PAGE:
Starbucks’ latest business diversion will have the company custom-grilling burgers, plating duck confit hash and mixing cocktails, albeit under the umbrella of its La Boulange bakery-café operation.
But don’t shrug off the diversification as just another cool experiment by the outfit that once tried to sell Starbucks-brand lamps and other “lifestyle products” via the Internet. The hard-nosed business objective is to steal your dinner business.
Starbucks stressed when it bought La Boulange in 2012 that its interest was in the baked goods, which have a cult following in the brand’s home market of San Francisco. Rolling them into Starbucks coffee shops would instantly add cachet and differentiation to the mega-chain’s grab-and-go breakfast menu. Suddenly, high-quality bread would be a distinguishing characteristic for Starbucks’ lunchtime sandwich line.
Now Starbucks is showing it has bigger plans for La Boulange. A new La Boulange will fire up its ovens next month in Los Angeles, the chain’s first expansion beyond San Francisco. Local coverage stressed that the L.A. outpost will be much more of a French bistro—think Le Pain Quotidien with limited service—than a cooler riff on Au Bon Pain or Panera Bread. Consistent with the revamp, the French-farmhouse-themed restaurant will stay open until 10 p.m., far past the 7 p.m. bedtime of the San Francisco stores.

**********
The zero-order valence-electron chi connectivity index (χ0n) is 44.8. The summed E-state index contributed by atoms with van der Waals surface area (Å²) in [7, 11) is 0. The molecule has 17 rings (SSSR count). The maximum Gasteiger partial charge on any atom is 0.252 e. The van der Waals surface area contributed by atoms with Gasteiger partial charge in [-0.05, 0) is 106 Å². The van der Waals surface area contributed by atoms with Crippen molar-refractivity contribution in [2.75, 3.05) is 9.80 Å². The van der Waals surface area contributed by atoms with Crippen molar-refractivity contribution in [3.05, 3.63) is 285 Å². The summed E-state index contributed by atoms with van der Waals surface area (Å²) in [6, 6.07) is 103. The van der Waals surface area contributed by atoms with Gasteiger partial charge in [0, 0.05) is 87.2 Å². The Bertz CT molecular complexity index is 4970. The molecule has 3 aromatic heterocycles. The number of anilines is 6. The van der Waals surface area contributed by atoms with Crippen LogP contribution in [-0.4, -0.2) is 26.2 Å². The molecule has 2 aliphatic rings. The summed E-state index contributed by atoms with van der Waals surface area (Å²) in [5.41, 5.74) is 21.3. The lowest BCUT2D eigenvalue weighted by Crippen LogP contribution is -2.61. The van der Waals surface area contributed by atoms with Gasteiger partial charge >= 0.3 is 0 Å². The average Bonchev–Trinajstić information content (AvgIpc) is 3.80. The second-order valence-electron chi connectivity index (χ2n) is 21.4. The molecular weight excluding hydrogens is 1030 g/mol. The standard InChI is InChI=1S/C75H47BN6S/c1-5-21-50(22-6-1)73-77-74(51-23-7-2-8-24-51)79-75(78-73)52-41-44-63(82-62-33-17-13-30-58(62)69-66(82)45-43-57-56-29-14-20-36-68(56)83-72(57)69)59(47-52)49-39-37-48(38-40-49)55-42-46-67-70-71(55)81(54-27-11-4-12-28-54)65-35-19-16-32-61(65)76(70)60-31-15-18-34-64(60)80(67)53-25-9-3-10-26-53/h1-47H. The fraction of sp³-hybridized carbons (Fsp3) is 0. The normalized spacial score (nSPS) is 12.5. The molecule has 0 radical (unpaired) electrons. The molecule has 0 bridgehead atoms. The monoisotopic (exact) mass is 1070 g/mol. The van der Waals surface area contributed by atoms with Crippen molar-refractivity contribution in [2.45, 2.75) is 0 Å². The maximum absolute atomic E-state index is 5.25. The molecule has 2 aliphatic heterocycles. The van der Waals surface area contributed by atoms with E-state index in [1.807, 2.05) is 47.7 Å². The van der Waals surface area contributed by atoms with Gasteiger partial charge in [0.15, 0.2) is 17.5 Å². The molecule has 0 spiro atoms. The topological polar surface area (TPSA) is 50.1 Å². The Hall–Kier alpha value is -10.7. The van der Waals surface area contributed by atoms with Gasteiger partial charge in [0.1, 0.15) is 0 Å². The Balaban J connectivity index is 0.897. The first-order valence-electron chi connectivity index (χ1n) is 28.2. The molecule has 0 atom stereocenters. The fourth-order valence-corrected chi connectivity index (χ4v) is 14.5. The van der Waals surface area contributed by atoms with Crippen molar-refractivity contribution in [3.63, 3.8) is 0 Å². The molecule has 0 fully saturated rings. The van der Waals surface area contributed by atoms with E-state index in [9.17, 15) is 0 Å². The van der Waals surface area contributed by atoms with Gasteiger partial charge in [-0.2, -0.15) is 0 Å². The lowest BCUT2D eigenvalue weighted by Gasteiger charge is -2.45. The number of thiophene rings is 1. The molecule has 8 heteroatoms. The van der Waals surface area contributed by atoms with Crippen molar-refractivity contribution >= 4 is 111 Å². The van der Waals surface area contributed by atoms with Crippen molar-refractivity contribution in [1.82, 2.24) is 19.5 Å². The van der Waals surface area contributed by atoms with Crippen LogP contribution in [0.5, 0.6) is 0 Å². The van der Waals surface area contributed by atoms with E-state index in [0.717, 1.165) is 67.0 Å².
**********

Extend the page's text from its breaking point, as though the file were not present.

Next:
The daytime menu is reportedly heavy with café-style fare—omelets, salads, hot sandwiches and sweet baked items. In the evening, the focus will shift to cooked-and-dressed-to-order burgers, accompanied by French fries, sweet potato fries or onion strings. The signature version will be served on a croissant-like bun.
Every time a patron orders a club sandwich, a second one will be donated to a local food bank.
Beer and wine are available in addition to mixed drinks. Patrons can also indulge in a milkshake.
Lest you think La Boulange will be the vehicle for Starbucks Corp. to triple-caffeinate its dinner business, keep in mind that the company has indicated all along that the bakery-cafes will be test kitchens of sorts for Starbucks coffee shops. Combine that with the dinner-boosting touches that have already been incorporated into Starbuck-brand stores, and management’s explicit indications that food will figure larger in the core brand’s sales mix, and you have to wonder how far Big Green will take it.
Its customers are already being introduced to La Boulange-branded products. How about a burger on a La Boulange croissant bun, served with a zinfandel or mocha latte?